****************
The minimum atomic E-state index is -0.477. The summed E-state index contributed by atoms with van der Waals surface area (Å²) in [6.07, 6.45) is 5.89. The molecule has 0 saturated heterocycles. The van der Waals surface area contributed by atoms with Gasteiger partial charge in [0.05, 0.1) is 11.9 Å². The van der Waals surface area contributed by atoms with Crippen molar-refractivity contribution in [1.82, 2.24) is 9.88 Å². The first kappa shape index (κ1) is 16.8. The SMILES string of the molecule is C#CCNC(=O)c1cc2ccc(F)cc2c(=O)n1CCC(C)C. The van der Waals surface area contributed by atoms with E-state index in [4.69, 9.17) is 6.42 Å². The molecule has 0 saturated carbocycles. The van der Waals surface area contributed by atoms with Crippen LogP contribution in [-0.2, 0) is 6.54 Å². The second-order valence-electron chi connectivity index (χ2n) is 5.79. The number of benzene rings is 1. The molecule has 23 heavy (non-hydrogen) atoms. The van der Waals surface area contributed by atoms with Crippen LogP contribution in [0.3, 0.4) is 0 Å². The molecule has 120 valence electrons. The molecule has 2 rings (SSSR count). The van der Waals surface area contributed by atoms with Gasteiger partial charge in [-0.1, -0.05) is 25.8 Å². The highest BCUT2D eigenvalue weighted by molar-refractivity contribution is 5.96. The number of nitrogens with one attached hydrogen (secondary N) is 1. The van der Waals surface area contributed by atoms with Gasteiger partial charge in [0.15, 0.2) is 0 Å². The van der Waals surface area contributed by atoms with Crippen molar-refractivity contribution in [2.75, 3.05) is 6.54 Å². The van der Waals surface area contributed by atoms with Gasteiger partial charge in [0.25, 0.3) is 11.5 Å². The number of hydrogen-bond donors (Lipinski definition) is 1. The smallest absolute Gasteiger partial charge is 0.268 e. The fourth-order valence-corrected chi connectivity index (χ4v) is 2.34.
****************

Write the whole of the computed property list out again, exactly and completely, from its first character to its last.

The minimum atomic E-state index is -0.477. The summed E-state index contributed by atoms with van der Waals surface area (Å²) in [6.07, 6.45) is 5.89. The molecule has 0 saturated heterocycles. The van der Waals surface area contributed by atoms with Gasteiger partial charge in [0.05, 0.1) is 11.9 Å². The van der Waals surface area contributed by atoms with Crippen molar-refractivity contribution in [1.82, 2.24) is 9.88 Å². The first kappa shape index (κ1) is 16.8. The SMILES string of the molecule is C#CCNC(=O)c1cc2ccc(F)cc2c(=O)n1CCC(C)C. The van der Waals surface area contributed by atoms with E-state index in [4.69, 9.17) is 6.42 Å². The molecule has 0 saturated carbocycles. The van der Waals surface area contributed by atoms with Crippen LogP contribution in [-0.2, 0) is 6.54 Å². The second-order valence-electron chi connectivity index (χ2n) is 5.79. The number of benzene rings is 1. The molecule has 23 heavy (non-hydrogen) atoms. The van der Waals surface area contributed by atoms with Crippen LogP contribution in [0.3, 0.4) is 0 Å². The molecule has 120 valence electrons. The molecule has 2 rings (SSSR count). The van der Waals surface area contributed by atoms with Gasteiger partial charge in [-0.1, -0.05) is 25.8 Å². The highest BCUT2D eigenvalue weighted by molar-refractivity contribution is 5.96. The number of nitrogens with one attached hydrogen (secondary N) is 1. The van der Waals surface area contributed by atoms with Gasteiger partial charge in [0.15, 0.2) is 0 Å². The van der Waals surface area contributed by atoms with Crippen molar-refractivity contribution in [2.75, 3.05) is 6.54 Å². The van der Waals surface area contributed by atoms with Gasteiger partial charge in [0.25, 0.3) is 11.5 Å². The number of hydrogen-bond donors (Lipinski definition) is 1. The smallest absolute Gasteiger partial charge is 0.268 e. The fourth-order valence-corrected chi connectivity index (χ4v) is 2.34.